Canada Defense Security Shahryar Pasandideh Strategic Reserve

Rebalancing the Canadian Forces: The Case of the Tank Fleet

A Canadian Leopard 2A6 in Afghanistan.

One of the greatest difficulties military planners face alongside allocating finite resources is engaging in medium-long term force structure planning. The past twenty-three years stand testament to the vicissitudes faced by defence planners. As such, then as now, governments and military planners must make difficult choices and assume risk by hedging. Throughout the Cold War the Canadian Forces maintained a sizable tank force in preparation for a possible conflict with the Soviet Union. The removal of that threat in the post-Cold War period witnessed a downsizing in the tank component but circumstances in Afghanistan brought tanks back into vogue. With a bleak financial outlook and the conclusion of operations in Afghanistan it would be most prudent to transfer some or all of the active/regular forces’ tank squadrons to the reserve component.

Two of the Royal Canadian Armoured Corps three active regiments maintain tank squadrons equipped with German Leopard 2 tanks. Prior to Canada’s increased involvement in Afghanistan, all tanks in the Forces’ inventory were part of Lord Strathcona’s Horse’s (Royal Canadians) [CFB Edmonton, AB] two squadrons. In 2006, it was decided that the Royal Canadian Dragoons [CFB Petawawa, ON] would form a new tank squadron. Currently, Lord Strathcona’s Horse has two tank squadrons and the Royal Canadian Dragoons [CFB Petawawa, ON] has one. Each squadron is composed of four platoons of four tanks and a headquarters section that contains three tanks. Each squadron is also supported by a number of Leopard 2 and Leopard 1 based armoured recovery, armoured engineering, and armoured bridge laying vehicles. As such, each squadron is very cumbersome to deploy, with each Leopard 2 based vehicle weighing over sixty tons.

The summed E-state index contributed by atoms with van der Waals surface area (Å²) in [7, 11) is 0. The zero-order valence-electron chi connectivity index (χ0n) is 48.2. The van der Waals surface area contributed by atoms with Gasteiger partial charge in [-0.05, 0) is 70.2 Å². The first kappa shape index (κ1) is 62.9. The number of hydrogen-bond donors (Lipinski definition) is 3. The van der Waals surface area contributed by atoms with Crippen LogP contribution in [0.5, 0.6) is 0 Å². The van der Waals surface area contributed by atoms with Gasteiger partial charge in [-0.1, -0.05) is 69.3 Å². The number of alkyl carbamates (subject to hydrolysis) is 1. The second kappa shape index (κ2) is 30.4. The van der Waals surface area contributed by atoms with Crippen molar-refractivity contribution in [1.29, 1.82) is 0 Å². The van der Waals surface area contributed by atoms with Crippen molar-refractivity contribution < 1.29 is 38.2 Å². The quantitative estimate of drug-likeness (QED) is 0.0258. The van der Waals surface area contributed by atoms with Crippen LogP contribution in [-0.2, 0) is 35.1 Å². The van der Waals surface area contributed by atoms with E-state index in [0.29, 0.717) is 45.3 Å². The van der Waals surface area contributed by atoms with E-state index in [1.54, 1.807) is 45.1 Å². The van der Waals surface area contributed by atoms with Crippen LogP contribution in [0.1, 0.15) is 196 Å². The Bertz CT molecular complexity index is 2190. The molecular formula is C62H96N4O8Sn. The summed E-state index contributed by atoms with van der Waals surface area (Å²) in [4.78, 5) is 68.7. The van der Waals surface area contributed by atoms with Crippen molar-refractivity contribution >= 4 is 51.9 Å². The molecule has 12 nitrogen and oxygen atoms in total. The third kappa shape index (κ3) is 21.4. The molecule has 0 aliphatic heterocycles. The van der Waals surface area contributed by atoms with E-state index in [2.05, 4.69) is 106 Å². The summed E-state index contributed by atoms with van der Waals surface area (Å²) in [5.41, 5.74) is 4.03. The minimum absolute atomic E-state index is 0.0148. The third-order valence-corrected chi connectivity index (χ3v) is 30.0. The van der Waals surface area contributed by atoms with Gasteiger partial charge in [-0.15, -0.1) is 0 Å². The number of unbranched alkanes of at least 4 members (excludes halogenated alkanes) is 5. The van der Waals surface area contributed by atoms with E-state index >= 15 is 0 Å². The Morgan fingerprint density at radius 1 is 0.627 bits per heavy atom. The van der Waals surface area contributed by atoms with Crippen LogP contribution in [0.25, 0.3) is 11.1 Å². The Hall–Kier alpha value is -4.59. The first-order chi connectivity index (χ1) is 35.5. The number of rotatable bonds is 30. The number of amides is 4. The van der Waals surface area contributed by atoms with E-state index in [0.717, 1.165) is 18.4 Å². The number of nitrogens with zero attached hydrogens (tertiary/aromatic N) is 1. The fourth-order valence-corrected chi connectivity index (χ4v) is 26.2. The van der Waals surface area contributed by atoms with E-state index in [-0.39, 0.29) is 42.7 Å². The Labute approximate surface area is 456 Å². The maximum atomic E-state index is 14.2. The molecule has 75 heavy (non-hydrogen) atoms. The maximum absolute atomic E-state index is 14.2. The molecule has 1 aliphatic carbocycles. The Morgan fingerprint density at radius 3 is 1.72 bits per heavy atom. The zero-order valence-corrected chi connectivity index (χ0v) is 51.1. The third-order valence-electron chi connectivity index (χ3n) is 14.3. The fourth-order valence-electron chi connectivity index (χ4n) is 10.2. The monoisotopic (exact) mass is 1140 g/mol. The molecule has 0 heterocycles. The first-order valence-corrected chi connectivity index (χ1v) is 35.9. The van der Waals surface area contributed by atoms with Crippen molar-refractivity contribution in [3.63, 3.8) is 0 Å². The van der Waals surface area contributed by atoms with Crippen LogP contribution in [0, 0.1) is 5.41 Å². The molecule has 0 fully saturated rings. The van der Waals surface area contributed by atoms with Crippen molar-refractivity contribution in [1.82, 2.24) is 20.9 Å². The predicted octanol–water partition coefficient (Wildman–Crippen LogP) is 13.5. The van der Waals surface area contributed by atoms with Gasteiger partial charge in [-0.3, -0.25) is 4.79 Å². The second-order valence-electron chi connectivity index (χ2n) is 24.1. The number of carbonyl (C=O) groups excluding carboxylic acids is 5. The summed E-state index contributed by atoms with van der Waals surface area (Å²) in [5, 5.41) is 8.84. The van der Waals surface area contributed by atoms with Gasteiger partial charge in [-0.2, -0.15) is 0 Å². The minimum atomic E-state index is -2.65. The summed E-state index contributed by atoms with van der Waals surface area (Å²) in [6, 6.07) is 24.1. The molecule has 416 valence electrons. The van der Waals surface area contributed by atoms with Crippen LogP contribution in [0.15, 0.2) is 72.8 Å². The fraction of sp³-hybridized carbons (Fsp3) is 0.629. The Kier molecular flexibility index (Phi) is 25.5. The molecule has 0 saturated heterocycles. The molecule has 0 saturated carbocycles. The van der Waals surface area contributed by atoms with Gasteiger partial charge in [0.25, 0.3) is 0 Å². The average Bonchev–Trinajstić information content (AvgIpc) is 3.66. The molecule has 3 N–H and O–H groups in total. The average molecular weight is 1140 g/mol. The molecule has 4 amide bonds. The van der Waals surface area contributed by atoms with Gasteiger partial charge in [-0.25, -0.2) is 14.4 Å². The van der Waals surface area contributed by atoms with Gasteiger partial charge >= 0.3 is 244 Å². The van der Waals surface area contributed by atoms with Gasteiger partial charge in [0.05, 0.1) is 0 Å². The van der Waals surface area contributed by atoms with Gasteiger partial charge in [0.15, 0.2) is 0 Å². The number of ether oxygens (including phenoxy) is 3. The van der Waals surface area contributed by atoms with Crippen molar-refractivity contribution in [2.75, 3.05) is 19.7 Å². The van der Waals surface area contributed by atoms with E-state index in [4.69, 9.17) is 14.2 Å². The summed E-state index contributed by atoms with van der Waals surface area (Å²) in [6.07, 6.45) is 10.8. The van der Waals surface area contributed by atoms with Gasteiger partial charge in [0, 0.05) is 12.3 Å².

With the conclusion of operations in Afghanistan and given the fiscal environment the Canadian Forces are in, it appears imprudent and costly to maintain and operate a tank force of this size, at least all at the higher state of readiness found in the active component. There are a number of possible solutions to rectify this situation. The Forces could retire and mothball their tanks, placing them in storage or selling them. That decision would be imprudent given the vast amount of capital invested in procuring the Leopard 2s and reorganizing units for them. A second option is reducing the size of the tank force but below a certain size the economic and military utility of maintaining a tank force becomes questionable. A third possibility is transferring some or all of the tanks to the reserve component, thereby reducing expenditures by accepting some risk in the form of readiness. By allocating some of the Royal Canadian Armoured Corps’ tanks to reserve units, Canada will have tank units at high and low states of readiness – exactly what is required given the current threat environment.